The Central Library Expands Hours, and 20-Plus Things to Do There

The Central Library at dusk
The Central Library at dusk

Tourists stop by all the time, but when was the last time you visited The Seattle Public Library’s internationally acclaimed downtown location?

If it’s been a while, we have good news: Starting Wednesday, Jan. 18, the Central Library will be open two nights a week until 8 p.m. (with the exception of the Faye G. Allen Children’s Center on Level 1, which will continue to close at 6 p.m. each evening). The Central Library’s nonfiction book spiral, located on Levels 6 through 9, also recently expanded its hours. It’s now open seven days a week, during all Central Library open hours.

If you need a refresher on what to explore at the Central Library, you can follow one of our self-guided tours, including this kids’ tour for families, chock full of fun facts. And below are floor-by-floor highlights.

Map from the kids tour of the Central Library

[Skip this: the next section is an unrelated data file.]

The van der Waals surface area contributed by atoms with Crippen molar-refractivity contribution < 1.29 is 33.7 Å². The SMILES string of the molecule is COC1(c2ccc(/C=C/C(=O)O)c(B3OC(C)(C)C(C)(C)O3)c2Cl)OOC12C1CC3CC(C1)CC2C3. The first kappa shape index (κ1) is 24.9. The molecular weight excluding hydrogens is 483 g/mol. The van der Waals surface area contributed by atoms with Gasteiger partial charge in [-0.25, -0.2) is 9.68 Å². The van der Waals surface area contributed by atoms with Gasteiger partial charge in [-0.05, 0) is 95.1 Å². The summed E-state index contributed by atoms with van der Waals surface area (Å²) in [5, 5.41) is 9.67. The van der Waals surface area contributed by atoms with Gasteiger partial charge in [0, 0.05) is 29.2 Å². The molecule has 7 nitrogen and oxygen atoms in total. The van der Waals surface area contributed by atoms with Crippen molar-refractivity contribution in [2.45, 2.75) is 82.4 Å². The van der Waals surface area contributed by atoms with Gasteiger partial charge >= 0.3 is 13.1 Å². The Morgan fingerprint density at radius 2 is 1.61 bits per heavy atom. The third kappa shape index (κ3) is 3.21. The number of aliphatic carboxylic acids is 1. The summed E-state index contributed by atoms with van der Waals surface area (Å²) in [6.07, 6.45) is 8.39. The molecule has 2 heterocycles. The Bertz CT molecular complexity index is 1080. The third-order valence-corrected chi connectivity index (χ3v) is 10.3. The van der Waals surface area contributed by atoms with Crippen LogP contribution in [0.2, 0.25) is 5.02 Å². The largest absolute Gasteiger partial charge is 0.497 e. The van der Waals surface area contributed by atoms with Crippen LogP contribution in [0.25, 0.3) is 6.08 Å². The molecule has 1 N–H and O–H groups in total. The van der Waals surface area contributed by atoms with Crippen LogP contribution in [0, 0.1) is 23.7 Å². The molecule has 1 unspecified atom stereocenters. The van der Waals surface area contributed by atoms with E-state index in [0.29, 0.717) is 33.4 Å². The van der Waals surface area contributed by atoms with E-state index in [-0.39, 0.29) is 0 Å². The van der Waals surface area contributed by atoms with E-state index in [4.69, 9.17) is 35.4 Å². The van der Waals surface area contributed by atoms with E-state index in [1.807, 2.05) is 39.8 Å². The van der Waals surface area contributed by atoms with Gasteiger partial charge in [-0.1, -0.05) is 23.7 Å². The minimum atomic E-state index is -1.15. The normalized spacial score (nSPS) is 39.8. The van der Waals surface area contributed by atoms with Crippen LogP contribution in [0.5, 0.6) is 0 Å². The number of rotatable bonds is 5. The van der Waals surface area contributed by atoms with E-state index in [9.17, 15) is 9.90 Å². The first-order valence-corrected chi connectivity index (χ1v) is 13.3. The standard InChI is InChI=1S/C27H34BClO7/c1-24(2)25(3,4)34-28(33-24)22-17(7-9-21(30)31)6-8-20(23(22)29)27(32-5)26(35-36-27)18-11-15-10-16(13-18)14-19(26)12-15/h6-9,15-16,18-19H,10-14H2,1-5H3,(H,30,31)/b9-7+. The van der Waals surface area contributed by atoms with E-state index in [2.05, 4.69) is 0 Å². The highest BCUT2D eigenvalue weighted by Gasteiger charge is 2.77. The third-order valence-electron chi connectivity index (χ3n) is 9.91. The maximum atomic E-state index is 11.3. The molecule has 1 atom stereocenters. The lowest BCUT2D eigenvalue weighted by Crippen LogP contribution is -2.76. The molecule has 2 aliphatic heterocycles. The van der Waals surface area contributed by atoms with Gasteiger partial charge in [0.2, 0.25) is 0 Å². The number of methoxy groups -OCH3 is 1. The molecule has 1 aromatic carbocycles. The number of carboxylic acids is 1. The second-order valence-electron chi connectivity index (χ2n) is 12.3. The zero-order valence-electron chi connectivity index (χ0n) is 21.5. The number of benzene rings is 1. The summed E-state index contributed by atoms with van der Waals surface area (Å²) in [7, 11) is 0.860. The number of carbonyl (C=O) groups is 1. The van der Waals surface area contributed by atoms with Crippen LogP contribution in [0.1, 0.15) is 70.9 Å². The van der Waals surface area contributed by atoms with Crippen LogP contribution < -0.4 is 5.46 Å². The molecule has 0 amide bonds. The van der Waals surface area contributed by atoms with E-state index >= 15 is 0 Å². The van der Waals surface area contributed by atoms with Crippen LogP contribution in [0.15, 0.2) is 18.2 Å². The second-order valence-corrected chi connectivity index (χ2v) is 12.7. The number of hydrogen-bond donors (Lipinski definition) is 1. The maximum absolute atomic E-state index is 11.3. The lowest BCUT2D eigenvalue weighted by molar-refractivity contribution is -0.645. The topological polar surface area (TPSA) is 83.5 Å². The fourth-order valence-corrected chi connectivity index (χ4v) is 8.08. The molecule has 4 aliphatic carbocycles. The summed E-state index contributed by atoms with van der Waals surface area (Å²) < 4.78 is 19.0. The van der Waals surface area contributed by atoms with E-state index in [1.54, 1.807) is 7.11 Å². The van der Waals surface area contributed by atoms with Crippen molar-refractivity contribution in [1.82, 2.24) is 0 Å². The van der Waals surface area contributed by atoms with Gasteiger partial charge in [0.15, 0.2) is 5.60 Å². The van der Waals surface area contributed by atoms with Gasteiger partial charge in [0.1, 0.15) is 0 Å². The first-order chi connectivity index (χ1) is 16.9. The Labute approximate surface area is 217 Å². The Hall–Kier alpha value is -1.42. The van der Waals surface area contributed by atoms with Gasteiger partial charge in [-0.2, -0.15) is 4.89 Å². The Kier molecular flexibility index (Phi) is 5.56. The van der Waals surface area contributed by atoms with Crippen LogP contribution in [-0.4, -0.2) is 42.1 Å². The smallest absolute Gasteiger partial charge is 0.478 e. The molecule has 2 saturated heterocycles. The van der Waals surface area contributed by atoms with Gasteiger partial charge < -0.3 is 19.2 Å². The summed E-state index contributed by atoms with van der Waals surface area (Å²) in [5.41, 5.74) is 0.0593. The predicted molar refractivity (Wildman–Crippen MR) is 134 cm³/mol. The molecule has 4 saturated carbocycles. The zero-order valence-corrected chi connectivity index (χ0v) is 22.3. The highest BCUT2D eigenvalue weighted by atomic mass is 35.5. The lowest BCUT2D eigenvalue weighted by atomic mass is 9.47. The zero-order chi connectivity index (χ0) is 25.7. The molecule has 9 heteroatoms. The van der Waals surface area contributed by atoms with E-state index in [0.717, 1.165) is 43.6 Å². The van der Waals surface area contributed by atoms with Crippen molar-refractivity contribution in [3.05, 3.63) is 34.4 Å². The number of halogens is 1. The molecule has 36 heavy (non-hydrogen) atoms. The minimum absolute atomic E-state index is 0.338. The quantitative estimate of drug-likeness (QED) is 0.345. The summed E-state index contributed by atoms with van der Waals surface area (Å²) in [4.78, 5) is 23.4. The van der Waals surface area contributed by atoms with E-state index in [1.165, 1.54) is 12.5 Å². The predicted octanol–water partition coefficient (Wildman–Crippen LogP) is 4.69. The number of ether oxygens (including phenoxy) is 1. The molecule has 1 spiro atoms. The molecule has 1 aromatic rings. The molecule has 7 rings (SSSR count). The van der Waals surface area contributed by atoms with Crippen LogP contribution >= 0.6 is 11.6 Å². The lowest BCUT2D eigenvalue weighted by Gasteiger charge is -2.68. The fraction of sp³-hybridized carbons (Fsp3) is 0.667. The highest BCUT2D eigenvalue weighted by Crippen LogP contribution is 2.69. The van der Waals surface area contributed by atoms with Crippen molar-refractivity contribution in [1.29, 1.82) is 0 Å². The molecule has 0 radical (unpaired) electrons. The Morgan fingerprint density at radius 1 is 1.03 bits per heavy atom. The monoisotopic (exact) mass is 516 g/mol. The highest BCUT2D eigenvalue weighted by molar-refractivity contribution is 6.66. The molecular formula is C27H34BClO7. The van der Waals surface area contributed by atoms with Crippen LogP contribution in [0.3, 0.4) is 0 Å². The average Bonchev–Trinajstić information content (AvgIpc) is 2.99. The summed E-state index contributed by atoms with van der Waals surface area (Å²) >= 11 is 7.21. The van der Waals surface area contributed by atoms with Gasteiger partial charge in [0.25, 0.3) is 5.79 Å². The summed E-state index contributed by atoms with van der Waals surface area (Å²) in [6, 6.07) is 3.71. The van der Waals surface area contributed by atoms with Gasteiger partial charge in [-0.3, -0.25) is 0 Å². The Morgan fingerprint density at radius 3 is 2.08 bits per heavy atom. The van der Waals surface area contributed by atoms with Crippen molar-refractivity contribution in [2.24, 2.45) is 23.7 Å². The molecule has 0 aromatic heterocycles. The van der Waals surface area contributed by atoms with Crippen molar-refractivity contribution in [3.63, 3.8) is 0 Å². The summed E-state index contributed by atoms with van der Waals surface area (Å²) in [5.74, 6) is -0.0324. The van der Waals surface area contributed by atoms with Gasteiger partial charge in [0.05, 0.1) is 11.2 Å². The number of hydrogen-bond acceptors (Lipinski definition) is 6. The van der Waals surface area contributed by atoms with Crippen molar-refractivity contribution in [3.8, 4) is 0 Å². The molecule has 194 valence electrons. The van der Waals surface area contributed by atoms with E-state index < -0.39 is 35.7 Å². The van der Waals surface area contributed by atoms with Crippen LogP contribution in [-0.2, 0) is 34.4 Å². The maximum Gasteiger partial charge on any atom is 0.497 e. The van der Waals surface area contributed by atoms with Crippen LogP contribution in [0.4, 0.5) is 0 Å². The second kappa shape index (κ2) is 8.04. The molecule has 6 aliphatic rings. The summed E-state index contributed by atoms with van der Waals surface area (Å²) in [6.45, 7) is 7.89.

Map from the kids’ tour of the Central Library

Level 1, Fourth Avenue entrance

After you enter from Fourth Avenue, you can learn about the Rem Koolhaas-designed building at the displays in the lobby, then peruse the Peak Picks display (near the circulation desk) for the hottest new titles. Make sure to admire Ann Hamilton’s floor artwork of raised text in 11 languages.

Look down at the Peak Picks display to see the Ann Hamilton floor art
Look down at the Peak Picks display to see the Ann Hamilton floor art

Bring the children in your life to the spacious Faye G. Allen’s Children’s Center and cozy up with a book under the twinkling lights. Kids can browse books, play on filtered computers, and look for colorful artwork such as Mandy Greer’s Babe the Blue Ox. Or check out a Read-Aloud book, which comes with a built-in MP3 player.

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What Seattle Read in 2022: Teen Edition

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What are the teenagers checking out these days? We were curious, so as a follow-up to our post on The Seattle Public Library’s most popular books for adults in 2022, we’ve compiled the top-circulated 10 fiction and nonfiction books for teen audiences. It’s a diverse, fascinating list, ranging from award-winning graphic novels to an Ojibwe coming-of-age story to a youth edition of Trevor Noah’s memoir. Maybe you’ll find a new book for your young adult reader — or for yourself.

Top teen fiction: Print books

  1. Firekeeper's Daughter, by Angeline BoulleyMaus: A Survivor’s Tale, by Art Spiegelman
  2. Firekeeper’s Daughter, by Angeline Boulley
  3. Last Night at the Telegraph Club, by Malinda Lo